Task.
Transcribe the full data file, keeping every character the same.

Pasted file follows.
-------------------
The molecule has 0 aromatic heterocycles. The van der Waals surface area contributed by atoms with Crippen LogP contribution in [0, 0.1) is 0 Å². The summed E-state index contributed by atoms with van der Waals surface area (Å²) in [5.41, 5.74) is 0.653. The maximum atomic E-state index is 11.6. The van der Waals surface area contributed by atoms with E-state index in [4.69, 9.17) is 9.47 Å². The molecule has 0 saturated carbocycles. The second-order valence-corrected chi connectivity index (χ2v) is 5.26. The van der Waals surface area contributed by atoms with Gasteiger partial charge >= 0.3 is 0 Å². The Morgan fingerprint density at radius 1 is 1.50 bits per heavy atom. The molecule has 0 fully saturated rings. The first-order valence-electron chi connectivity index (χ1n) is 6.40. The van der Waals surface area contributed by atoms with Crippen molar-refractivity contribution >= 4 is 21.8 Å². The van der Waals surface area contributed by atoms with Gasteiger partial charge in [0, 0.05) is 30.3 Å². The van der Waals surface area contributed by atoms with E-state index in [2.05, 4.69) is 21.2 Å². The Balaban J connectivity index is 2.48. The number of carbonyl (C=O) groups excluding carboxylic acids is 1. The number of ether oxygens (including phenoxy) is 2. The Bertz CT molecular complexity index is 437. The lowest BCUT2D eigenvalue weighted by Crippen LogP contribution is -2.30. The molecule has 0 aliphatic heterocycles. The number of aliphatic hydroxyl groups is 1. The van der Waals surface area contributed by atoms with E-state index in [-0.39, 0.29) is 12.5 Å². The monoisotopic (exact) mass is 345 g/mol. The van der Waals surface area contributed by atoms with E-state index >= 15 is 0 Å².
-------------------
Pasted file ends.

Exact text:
The molecule has 0 aromatic heterocycles. The van der Waals surface area contributed by atoms with Crippen LogP contribution in [0, 0.1) is 0 Å². The summed E-state index contributed by atoms with van der Waals surface area (Å²) in [5.41, 5.74) is 0.653. The maximum atomic E-state index is 11.6. The van der Waals surface area contributed by atoms with E-state index in [4.69, 9.17) is 9.47 Å². The molecule has 0 saturated carbocycles. The second-order valence-corrected chi connectivity index (χ2v) is 5.26. The van der Waals surface area contributed by atoms with Gasteiger partial charge >= 0.3 is 0 Å². The Morgan fingerprint density at radius 1 is 1.50 bits per heavy atom. The molecule has 0 fully saturated rings. The first-order valence-electron chi connectivity index (χ1n) is 6.40. The van der Waals surface area contributed by atoms with Crippen molar-refractivity contribution >= 4 is 21.8 Å². The van der Waals surface area contributed by atoms with Gasteiger partial charge in [0, 0.05) is 30.3 Å². The van der Waals surface area contributed by atoms with E-state index in [2.05, 4.69) is 21.2 Å². The Balaban J connectivity index is 2.48. The number of carbonyl (C=O) groups excluding carboxylic acids is 1. The number of ether oxygens (including phenoxy) is 2. The Bertz CT molecular complexity index is 437. The lowest BCUT2D eigenvalue weighted by Crippen LogP contribution is -2.30. The molecule has 0 aliphatic heterocycles. The number of aliphatic hydroxyl groups is 1. The van der Waals surface area contributed by atoms with E-state index in [-0.39, 0.29) is 12.5 Å². The monoisotopic (exact) mass is 345 g/mol. The van der Waals surface area contributed by atoms with E-state index >= 15 is 0 Å².